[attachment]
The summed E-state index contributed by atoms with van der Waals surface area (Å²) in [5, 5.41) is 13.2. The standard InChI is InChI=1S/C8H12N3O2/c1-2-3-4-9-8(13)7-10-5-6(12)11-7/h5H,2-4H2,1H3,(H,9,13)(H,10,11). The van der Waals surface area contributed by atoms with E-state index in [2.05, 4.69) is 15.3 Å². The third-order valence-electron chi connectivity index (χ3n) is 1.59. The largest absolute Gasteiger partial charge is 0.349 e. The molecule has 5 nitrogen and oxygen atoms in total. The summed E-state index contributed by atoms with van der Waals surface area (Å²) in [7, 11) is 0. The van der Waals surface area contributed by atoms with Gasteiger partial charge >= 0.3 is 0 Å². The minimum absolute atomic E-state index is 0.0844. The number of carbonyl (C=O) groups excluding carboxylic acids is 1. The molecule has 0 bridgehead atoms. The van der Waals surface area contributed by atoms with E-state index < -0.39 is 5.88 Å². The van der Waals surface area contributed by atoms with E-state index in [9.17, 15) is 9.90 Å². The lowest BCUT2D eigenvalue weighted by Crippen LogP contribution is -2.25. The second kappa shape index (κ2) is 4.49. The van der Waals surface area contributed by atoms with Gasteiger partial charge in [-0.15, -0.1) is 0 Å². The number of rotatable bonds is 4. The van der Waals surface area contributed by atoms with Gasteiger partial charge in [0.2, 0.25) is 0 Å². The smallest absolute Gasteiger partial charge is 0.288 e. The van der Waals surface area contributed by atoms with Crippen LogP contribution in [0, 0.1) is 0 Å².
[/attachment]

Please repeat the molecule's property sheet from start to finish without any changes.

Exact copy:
The summed E-state index contributed by atoms with van der Waals surface area (Å²) in [5, 5.41) is 13.2. The standard InChI is InChI=1S/C8H12N3O2/c1-2-3-4-9-8(13)7-10-5-6(12)11-7/h5H,2-4H2,1H3,(H,9,13)(H,10,11). The van der Waals surface area contributed by atoms with E-state index in [2.05, 4.69) is 15.3 Å². The third-order valence-electron chi connectivity index (χ3n) is 1.59. The largest absolute Gasteiger partial charge is 0.349 e. The molecule has 5 nitrogen and oxygen atoms in total. The summed E-state index contributed by atoms with van der Waals surface area (Å²) in [7, 11) is 0. The van der Waals surface area contributed by atoms with Gasteiger partial charge >= 0.3 is 0 Å². The minimum absolute atomic E-state index is 0.0844. The number of carbonyl (C=O) groups excluding carboxylic acids is 1. The molecule has 0 bridgehead atoms. The van der Waals surface area contributed by atoms with E-state index < -0.39 is 5.88 Å². The van der Waals surface area contributed by atoms with E-state index in [9.17, 15) is 9.90 Å². The lowest BCUT2D eigenvalue weighted by Crippen LogP contribution is -2.25. The second kappa shape index (κ2) is 4.49. The van der Waals surface area contributed by atoms with Gasteiger partial charge in [-0.15, -0.1) is 0 Å². The number of rotatable bonds is 4. The van der Waals surface area contributed by atoms with Gasteiger partial charge in [0.2, 0.25) is 0 Å². The smallest absolute Gasteiger partial charge is 0.288 e. The van der Waals surface area contributed by atoms with Crippen LogP contribution in [0, 0.1) is 0 Å².